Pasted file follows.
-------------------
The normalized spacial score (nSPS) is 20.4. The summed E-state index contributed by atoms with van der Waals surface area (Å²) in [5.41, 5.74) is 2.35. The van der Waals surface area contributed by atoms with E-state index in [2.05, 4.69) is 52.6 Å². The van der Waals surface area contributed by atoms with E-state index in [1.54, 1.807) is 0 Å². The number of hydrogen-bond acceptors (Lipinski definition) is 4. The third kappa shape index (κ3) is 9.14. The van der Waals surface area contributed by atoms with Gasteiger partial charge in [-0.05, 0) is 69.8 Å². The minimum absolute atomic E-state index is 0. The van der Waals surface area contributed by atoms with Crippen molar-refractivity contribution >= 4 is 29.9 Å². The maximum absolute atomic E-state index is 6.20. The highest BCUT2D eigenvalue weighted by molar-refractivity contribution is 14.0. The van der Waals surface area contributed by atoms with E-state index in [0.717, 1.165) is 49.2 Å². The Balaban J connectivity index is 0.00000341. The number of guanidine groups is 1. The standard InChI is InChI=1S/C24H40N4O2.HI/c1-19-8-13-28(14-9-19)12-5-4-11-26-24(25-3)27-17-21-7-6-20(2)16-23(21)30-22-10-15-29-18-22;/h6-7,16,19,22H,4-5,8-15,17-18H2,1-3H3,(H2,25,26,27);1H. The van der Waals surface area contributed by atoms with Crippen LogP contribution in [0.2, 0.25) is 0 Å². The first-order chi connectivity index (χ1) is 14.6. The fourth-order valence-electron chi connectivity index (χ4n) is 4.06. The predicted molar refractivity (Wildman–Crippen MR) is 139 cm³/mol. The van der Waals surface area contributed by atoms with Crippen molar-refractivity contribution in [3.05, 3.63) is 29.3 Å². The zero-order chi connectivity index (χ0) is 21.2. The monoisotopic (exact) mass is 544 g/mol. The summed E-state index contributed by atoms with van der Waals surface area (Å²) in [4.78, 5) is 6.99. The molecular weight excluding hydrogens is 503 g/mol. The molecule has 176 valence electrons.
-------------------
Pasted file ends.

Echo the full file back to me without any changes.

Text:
The normalized spacial score (nSPS) is 20.4. The summed E-state index contributed by atoms with van der Waals surface area (Å²) in [5.41, 5.74) is 2.35. The van der Waals surface area contributed by atoms with E-state index in [2.05, 4.69) is 52.6 Å². The van der Waals surface area contributed by atoms with E-state index in [1.54, 1.807) is 0 Å². The number of hydrogen-bond acceptors (Lipinski definition) is 4. The third kappa shape index (κ3) is 9.14. The van der Waals surface area contributed by atoms with Gasteiger partial charge in [-0.05, 0) is 69.8 Å². The minimum absolute atomic E-state index is 0. The van der Waals surface area contributed by atoms with Crippen molar-refractivity contribution >= 4 is 29.9 Å². The maximum absolute atomic E-state index is 6.20. The highest BCUT2D eigenvalue weighted by molar-refractivity contribution is 14.0. The van der Waals surface area contributed by atoms with E-state index in [0.717, 1.165) is 49.2 Å². The Balaban J connectivity index is 0.00000341. The number of guanidine groups is 1. The standard InChI is InChI=1S/C24H40N4O2.HI/c1-19-8-13-28(14-9-19)12-5-4-11-26-24(25-3)27-17-21-7-6-20(2)16-23(21)30-22-10-15-29-18-22;/h6-7,16,19,22H,4-5,8-15,17-18H2,1-3H3,(H2,25,26,27);1H. The van der Waals surface area contributed by atoms with Crippen LogP contribution in [0.2, 0.25) is 0 Å². The first-order chi connectivity index (χ1) is 14.6. The fourth-order valence-electron chi connectivity index (χ4n) is 4.06. The predicted molar refractivity (Wildman–Crippen MR) is 139 cm³/mol. The van der Waals surface area contributed by atoms with Crippen molar-refractivity contribution in [3.05, 3.63) is 29.3 Å². The zero-order chi connectivity index (χ0) is 21.2. The monoisotopic (exact) mass is 544 g/mol. The summed E-state index contributed by atoms with van der Waals surface area (Å²) in [4.78, 5) is 6.99. The molecular weight excluding hydrogens is 503 g/mol. The molecule has 176 valence electrons.